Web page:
How to make an egg tree
The design for this whimsical egg tree derives from eastern European folk art. The basket at the bottom is traditionally used for bread. The tree makes a spectacular centrepiece at Easter when filled with dyed or painted eggs. At Christmas, turn it into a decorative Christmas tree by putting night lights in the egg holders and filling the basket with presents or sweets (candies). Tinned copper wire has been used here as it is ideal for kitchenware. It is as malleable as copper wire and has the added advantage that it does not tarnish. The egg tree can, of course, be made from cheaper and more readily available wire. For a different finish it could be wrapped in natural-coloured string.
Materials and equipment you will need:
Tinned copper wire 2mm (0.078in) and 1mm (0.039in) thick • Ruler • Permanent felt-tipped pen • Rolling pin • Large egg • Wire cutters • General-purpose pliers • Pencil • Tacking (basting) wire • Strong tape
How to make it:
1 Measure 60 cm (24in) of 2 mm (0.078in) tinned copper wire but do not cut off. Mark the point and wrap this section of wire three times around a rolling pin. Remove from the rolling pin d grip the middle of the final loop between your thumb and forefinger. Wrap the loop around your thumb and pull it down. The second loop should now be reduced in diameter. These three loops form the egg holder. Refine the shape by moulding it around a large egg.
2 Bend the remaining end of wire up the outside of the egg holder to meet the wire still attached to the spool.
3 Bend both wires away from the egg holder to make the branch.
4 Bind the two branch wires together using 8 cm (3in) of 1 mm (0.039in) wire. Bend the wires down at a right angle. Leave an allowance of 2 cm (¾in), then cut off the end of the wire.
5 To finish off the egg holder, measure 60 cm (24in), then cut off the wire from the spool. Make ten more egg holders in this way. The bound section of the six lower holders measures 8 cm (3in), and the section for the five upper holders measures 4 cm (1 ½in).
6 Measure 5 cm (2 ½in) of 2 mm (0.078in) wire and mark the point. Wrap the next section ten times around a pencil to form petals. Bend the petals round to form a flower. Use the first 5 cm (2 ½in) of wire to join the flower together and cut off. Bend the remaining wire down from the flower at a right angle to make the stem. Cut off at 75 cm (30in).
7 Form the top egg holder as described in step one but this time wrap the first loop around your thumb and pull down. Measure 70 cm (27 ½in) and cut off the wire from the spool.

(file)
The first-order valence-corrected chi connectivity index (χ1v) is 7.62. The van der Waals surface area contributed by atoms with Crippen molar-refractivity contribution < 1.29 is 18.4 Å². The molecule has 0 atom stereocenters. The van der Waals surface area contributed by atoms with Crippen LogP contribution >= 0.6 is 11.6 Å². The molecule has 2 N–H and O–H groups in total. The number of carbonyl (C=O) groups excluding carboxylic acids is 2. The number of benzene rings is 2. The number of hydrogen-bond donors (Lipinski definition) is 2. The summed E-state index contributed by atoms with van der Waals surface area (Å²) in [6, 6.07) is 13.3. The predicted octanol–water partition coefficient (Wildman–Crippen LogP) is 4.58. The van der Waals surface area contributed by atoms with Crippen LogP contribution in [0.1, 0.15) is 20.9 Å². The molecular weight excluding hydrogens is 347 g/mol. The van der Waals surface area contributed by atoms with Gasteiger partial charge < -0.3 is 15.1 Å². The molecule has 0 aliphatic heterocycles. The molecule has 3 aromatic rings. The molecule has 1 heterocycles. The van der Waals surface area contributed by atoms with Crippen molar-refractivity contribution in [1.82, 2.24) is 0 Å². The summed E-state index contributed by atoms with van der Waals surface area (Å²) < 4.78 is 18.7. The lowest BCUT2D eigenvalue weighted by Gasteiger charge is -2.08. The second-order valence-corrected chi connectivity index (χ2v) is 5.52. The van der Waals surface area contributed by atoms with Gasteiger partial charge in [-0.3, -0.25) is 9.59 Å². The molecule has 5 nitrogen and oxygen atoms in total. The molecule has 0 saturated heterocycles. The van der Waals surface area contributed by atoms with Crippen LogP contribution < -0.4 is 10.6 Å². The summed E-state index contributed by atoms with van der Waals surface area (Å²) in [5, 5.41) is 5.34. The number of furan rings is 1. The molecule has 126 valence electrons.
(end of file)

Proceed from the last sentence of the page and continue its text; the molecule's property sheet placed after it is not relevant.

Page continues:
8 Bind the end of the top egg holder on to the flower opposite the join. To hold the wires in place while you are working, bind them together with tacking wire. Bend the long wire extending from the flower to curve down the outside of the spiral. Using 1 mm (0.039in) wire, start binding the two stem wires tightly together. Bind for 7 cm (2 ¾in).
9 Bunch the stem wires of the upper five egg holders around the two stem wires to form the trunk. Wrap with a piece of strong tape to keep them in place. Using 1 mm (0.039in) wire, start binding the trunk from just below the point where the egg holders join the stem.
10 Bind the trunk for 7 cm (2 ¾in). Then bind on the six lower egg holders in the same way. Bind the trunk for about 25 cm (10in) below this second tier.
11 To make the basket, cut six lengths of 2 mm (0.078in) wire measuring 90 cm (36in), 89 cm (35 ½in), 88 cm (35in), 75 cm (30in), 65 cm (26in) and 46 cm (18in). Bend hooks at the ends of the wires and close up to make six rings. Squeeze the hooks tightly closed.
12 Splay out the wires from the base of the egg tree and curve upwards to form the side struts of the basket. Check that the diameter at the top is the same as that of the largest ring.
13 Tack (baste) the rings on to the struts, starting with the smallest at the bottom and working up to the largest at the top. Allow 2.5 cm (1in) between each ring. Attach the largest ring by wrapping the ends of the strut wires around it. The basket should be about 9 cm (3 ½in) in height. Bind the rings onto the struts.
From ‘New Crafts: Wirework’ by Mary Maguire
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